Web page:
Ulrich Schmitt

Ulrich Schmitt, born in 1959 and living in Munich, is an artist with a conceptual approach to photography.

 

Beginning of the 1980s, he started off studying painting and graphics at the Academy of Fine Arts in Munich but soon began using the medium of photography as a means of artistic expression.

 

A study visit for one year, granted by the DAAD in London, encouraged him in his artistic endeavors. Works on the subjects of architecture and landscape with sculptural and/or installation aspects informed his early career. Later on, his photographs of plants moved more and more into the foreground and became his main photographic research subject.

 

Since 2002 Ulrich Schmitt has been working on a project which he calls “Photographic Chemistry.” Josef Maria Eder (Austrian,1885-1944), one of the most important photo chemists of his time, as well as contemporary artists like Sigmar Polke have inspired Schmitt to explore the physical and chemical processes of the medium.

 

Schmitt is particularly interested in the chemical processes for the colored redevelopment of black-and-white photographic papers, which were introduced at the end of the 19th century, a time when this elaborate artistic research project took off. These techniques originally served to increase the durability of photographs but were soon applied, even before the invention of color photography, as a means of creative use to explore the extensive spectrum of colors.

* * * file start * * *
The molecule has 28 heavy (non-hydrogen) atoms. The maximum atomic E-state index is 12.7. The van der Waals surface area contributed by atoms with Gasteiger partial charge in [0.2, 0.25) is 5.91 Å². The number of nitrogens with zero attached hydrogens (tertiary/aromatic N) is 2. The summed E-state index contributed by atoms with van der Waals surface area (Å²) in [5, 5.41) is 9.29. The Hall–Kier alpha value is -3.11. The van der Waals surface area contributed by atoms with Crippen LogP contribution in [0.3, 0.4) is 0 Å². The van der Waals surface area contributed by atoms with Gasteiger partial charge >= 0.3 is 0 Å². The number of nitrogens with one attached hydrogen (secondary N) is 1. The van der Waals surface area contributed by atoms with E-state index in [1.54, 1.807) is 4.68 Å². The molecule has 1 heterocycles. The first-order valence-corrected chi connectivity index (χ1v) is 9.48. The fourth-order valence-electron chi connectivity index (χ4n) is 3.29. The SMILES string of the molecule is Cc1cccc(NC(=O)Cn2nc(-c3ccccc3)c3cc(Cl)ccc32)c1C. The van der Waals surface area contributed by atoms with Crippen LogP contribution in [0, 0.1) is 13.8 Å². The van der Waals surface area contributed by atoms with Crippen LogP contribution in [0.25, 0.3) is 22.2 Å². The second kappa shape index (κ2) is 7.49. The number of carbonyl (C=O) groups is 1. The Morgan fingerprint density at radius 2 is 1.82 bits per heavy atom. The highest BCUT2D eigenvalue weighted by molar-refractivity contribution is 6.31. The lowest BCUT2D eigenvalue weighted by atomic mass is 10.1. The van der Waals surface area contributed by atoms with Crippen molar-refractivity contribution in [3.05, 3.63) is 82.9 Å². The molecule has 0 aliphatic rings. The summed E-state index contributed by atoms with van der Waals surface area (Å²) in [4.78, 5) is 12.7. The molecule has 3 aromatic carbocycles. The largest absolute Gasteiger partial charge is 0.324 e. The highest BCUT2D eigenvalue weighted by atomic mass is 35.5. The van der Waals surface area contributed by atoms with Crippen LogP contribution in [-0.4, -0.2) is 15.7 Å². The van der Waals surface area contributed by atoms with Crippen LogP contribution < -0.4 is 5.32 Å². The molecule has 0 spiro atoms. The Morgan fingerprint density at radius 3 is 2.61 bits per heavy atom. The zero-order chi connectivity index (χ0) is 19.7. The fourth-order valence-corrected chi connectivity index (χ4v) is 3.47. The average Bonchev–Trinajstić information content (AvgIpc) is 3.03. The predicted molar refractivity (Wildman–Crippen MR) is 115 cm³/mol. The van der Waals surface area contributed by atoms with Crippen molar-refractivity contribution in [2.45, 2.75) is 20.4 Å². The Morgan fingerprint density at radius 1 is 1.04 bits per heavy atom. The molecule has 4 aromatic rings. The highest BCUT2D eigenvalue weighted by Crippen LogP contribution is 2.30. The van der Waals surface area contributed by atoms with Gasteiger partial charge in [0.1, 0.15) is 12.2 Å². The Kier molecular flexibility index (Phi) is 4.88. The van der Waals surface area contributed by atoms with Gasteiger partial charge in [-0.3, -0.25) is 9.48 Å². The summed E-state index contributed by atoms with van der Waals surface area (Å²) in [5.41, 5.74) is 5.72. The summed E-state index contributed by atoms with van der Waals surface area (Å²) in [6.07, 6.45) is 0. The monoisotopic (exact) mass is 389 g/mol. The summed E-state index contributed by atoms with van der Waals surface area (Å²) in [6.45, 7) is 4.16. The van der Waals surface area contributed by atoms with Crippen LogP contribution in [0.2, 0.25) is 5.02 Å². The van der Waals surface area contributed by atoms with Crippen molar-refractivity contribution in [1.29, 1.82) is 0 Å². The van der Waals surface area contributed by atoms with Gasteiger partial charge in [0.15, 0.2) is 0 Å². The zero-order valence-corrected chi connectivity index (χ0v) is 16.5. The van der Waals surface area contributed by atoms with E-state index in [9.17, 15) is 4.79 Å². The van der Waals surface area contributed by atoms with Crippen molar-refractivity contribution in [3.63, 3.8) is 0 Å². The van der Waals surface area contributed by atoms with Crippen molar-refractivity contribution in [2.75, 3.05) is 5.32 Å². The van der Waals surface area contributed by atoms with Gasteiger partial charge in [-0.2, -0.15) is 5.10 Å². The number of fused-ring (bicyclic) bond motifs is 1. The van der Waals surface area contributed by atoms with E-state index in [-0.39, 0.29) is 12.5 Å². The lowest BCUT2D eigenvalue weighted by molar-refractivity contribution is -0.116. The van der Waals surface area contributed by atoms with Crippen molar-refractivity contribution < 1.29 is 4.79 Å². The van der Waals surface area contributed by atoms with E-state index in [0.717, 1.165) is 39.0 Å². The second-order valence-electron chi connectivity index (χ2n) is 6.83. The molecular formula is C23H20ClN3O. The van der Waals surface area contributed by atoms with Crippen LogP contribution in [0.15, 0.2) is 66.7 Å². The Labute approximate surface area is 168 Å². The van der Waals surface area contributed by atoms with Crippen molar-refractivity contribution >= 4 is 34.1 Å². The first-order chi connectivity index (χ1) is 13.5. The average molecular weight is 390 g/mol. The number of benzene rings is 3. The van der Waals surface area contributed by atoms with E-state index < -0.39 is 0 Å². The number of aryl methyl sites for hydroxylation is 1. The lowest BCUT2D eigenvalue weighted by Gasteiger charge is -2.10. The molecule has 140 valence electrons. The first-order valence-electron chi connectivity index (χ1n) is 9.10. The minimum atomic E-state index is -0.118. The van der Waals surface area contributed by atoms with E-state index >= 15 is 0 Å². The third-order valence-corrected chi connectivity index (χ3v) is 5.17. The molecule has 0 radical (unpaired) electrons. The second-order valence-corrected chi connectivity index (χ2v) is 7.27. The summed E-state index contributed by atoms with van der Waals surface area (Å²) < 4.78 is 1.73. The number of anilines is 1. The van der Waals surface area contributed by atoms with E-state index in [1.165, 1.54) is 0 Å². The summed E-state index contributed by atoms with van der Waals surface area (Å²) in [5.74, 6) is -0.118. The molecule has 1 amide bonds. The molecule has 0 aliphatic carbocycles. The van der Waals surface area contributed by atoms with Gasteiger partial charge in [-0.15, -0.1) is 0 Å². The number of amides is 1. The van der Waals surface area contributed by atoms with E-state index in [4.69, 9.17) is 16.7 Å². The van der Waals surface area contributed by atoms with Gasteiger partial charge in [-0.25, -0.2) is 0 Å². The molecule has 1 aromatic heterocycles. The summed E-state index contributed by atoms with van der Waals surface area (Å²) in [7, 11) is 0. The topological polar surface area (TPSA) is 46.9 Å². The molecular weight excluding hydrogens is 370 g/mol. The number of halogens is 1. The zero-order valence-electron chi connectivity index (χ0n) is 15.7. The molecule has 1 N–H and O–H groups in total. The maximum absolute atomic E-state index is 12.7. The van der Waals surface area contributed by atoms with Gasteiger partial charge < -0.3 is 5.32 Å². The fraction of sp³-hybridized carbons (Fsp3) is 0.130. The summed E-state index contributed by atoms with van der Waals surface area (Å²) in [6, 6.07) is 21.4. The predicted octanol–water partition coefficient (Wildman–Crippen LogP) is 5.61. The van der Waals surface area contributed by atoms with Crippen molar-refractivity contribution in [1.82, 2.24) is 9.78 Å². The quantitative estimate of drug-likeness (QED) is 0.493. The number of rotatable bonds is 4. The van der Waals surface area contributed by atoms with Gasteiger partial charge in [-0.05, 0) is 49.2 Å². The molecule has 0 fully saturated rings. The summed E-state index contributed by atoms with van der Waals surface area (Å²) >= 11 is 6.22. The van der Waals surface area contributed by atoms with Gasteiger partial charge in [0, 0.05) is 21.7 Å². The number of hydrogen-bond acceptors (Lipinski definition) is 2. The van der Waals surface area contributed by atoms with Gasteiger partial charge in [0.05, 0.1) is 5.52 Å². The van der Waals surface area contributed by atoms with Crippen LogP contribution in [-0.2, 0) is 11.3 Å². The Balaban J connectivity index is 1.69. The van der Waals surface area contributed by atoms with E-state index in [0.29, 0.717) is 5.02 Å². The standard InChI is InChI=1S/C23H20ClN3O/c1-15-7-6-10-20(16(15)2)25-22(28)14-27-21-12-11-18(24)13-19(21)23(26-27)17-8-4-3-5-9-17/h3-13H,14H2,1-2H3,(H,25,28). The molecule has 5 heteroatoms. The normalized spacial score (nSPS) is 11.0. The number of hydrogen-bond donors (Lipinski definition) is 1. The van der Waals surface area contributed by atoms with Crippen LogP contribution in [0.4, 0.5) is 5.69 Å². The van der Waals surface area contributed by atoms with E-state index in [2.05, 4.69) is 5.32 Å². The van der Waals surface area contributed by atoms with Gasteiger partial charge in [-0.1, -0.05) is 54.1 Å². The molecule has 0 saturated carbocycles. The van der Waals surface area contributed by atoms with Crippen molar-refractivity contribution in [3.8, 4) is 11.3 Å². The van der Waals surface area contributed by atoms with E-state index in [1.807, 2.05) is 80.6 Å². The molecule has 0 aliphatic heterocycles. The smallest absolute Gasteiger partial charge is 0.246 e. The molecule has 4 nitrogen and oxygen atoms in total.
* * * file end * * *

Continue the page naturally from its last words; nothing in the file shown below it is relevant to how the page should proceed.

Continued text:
Schmitt in his work uses precious and partly poisonous metal compounds made from palladium, gold, uranium, antimony, lead, copper, iron, chromium, and mercury salts, which are reminiscent of long-forgotten alchemical experiments.

 

The choice of motifs concentrates on pictorial representations of plants, which are often photographed over several weeks.
The special range of colors in the work and the division of the motifs into individual strips lead to abstract image composition.

 

Most recently Schmitt has also been creating monochrome photographic works in large formats in which he investigates pure color surfaces and surface texture. Sketch-like smaller works, which are also provided with handwritten notes in pencil, show the often time-consuming attempts and sometimes also the failure of the planned project but always lead to surprising results.

 

The artist has been a lecturer at the Academy of Fine Arts in Munich since 1999. Throughout his artistic career he has been working on many commissions for insurance and financial companies.

 

Some of Schmitt´s works have become part of private and company collections as well as museums such as Munich Re Art Collection, E.ON Art Collection, Continentale Insurance Art Collection, Versicherungskammer Bayern Art Collection, Museum Würth, and Museum Dachau, just to mention a few.